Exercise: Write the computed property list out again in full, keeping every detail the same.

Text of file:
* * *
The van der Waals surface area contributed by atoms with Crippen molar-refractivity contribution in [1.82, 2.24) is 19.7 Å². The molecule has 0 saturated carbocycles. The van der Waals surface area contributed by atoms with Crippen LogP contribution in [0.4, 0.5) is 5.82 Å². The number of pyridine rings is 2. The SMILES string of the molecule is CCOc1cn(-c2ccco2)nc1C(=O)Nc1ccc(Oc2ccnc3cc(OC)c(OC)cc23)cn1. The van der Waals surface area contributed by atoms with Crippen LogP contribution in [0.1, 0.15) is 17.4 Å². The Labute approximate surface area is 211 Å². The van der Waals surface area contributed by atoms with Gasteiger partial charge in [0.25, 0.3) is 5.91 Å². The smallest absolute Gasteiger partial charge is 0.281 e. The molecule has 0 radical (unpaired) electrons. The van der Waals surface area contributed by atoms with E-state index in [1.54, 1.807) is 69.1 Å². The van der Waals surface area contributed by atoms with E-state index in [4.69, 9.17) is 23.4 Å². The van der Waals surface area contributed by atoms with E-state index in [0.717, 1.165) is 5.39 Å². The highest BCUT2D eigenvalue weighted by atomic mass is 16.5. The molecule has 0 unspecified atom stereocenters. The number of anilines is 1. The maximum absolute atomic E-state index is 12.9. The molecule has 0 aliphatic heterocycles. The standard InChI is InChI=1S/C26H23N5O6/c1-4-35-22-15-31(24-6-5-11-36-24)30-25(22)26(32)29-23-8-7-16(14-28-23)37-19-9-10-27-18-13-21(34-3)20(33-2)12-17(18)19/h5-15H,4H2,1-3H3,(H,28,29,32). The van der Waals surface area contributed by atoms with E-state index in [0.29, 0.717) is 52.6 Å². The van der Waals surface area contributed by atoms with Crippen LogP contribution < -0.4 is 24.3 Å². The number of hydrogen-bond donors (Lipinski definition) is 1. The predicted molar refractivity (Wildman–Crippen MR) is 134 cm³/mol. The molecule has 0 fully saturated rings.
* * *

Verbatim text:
The van der Waals surface area contributed by atoms with Crippen molar-refractivity contribution in [1.82, 2.24) is 19.7 Å². The molecule has 0 saturated carbocycles. The van der Waals surface area contributed by atoms with Crippen LogP contribution in [0.4, 0.5) is 5.82 Å². The number of pyridine rings is 2. The SMILES string of the molecule is CCOc1cn(-c2ccco2)nc1C(=O)Nc1ccc(Oc2ccnc3cc(OC)c(OC)cc23)cn1. The van der Waals surface area contributed by atoms with Crippen LogP contribution in [0.1, 0.15) is 17.4 Å². The Labute approximate surface area is 211 Å². The van der Waals surface area contributed by atoms with Gasteiger partial charge in [0.25, 0.3) is 5.91 Å². The smallest absolute Gasteiger partial charge is 0.281 e. The molecule has 0 radical (unpaired) electrons. The van der Waals surface area contributed by atoms with E-state index in [1.54, 1.807) is 69.1 Å². The van der Waals surface area contributed by atoms with E-state index in [4.69, 9.17) is 23.4 Å². The van der Waals surface area contributed by atoms with E-state index in [0.717, 1.165) is 5.39 Å². The highest BCUT2D eigenvalue weighted by atomic mass is 16.5. The molecule has 0 unspecified atom stereocenters. The number of anilines is 1. The maximum absolute atomic E-state index is 12.9. The molecule has 0 aliphatic heterocycles. The standard InChI is InChI=1S/C26H23N5O6/c1-4-35-22-15-31(24-6-5-11-36-24)30-25(22)26(32)29-23-8-7-16(14-28-23)37-19-9-10-27-18-13-21(34-3)20(33-2)12-17(18)19/h5-15H,4H2,1-3H3,(H,28,29,32). The van der Waals surface area contributed by atoms with E-state index in [0.29, 0.717) is 52.6 Å². The van der Waals surface area contributed by atoms with Crippen LogP contribution < -0.4 is 24.3 Å². The number of hydrogen-bond donors (Lipinski definition) is 1. The predicted molar refractivity (Wildman–Crippen MR) is 134 cm³/mol. The molecule has 0 fully saturated rings.